"BATLEY CARR, (and New Batley and Upper Batley) hamlets in the parish of Batley, wapentakes of Agbrigg and Morley, in the West Riding of the county of York, near Batley. The living is a perpetual curacy in the diocese of Ripon, value 150, in the patronage of the Vicar of Dewsbury. The church is dedicated to the Holy Trinity."


"BROOKROYD, a hamlet in the parish of Batley, and wapentake of Agbrigg, in the West Riding of the county of York, 6 miles to the W. of Wakefield."


"BROWN HILL, a hamlet in the parish of Batley, wapentake of Agbrigg, in the West Riding of the county of York, 6 miles to the N.W. of Wakefield."


"BRUNTCLIFFE THORNE, a hamlet in the township of Morley, and parish of Batley, in the wapentake of Agbrigg, West Riding of the county of York, 4 miles to the N. of Dewsbury."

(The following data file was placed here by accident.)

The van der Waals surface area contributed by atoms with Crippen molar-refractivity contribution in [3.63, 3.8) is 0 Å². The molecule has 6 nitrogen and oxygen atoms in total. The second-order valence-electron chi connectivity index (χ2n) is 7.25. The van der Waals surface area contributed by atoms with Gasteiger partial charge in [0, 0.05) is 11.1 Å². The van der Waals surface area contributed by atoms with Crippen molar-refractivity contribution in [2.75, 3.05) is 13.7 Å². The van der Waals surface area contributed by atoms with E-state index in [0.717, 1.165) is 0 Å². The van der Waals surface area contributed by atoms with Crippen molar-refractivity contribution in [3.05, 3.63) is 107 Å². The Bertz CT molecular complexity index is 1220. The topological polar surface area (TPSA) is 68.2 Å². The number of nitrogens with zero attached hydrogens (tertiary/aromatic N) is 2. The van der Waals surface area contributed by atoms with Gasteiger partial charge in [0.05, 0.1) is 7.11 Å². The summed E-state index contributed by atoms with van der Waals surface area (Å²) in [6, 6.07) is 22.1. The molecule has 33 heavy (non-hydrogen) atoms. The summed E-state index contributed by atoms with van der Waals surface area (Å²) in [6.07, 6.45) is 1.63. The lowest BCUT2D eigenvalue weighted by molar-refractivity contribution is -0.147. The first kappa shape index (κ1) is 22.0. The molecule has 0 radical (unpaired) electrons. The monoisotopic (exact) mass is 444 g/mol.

"CAPAS HEIGHT, a hamlet in the township and parish of Batley, wapentake of Agbrigg, in the West Riding of the county of York, 6 miles to the N.W. of Wakefield."


"CARLINGHOW, a hamlet in the parish of Batley, and wapentake of Agbrigg, in the West Riding of the county of York, 6 miles to the N.W. of Wakefield."


"CHAPEL FOLD, a hamlet in the parish of Batley, in the West Riding of the county of York, 6 miles N.W. of Wakefield."


"CHURWELL, a township in the parish of Batley, in the wapentake of Morley, in the West Riding of the county of York, 3 miles S.W. of Leeds. It has railway stations on the London and North-Western and Great Northern lines. The village, which is very considerable, is situated to the W. of the river Aire. The Primitive and Wesleyan Methodists have places of worship. The manufacture of woollen cloth is carried on at this place, and there are several collieries in the neighbourhood. The lord of the manor is W. Hill, Esq."


"CLARK GREEN, a hamlet in the parish of Batley, in the West Riding of the county of York, 66 miles N.W. of Wakefield."


"FOUR LANE ENDS, a hamlet in the township of Morley and parish of Batley, West Riding county York, 5 miles S.W. of Leeds."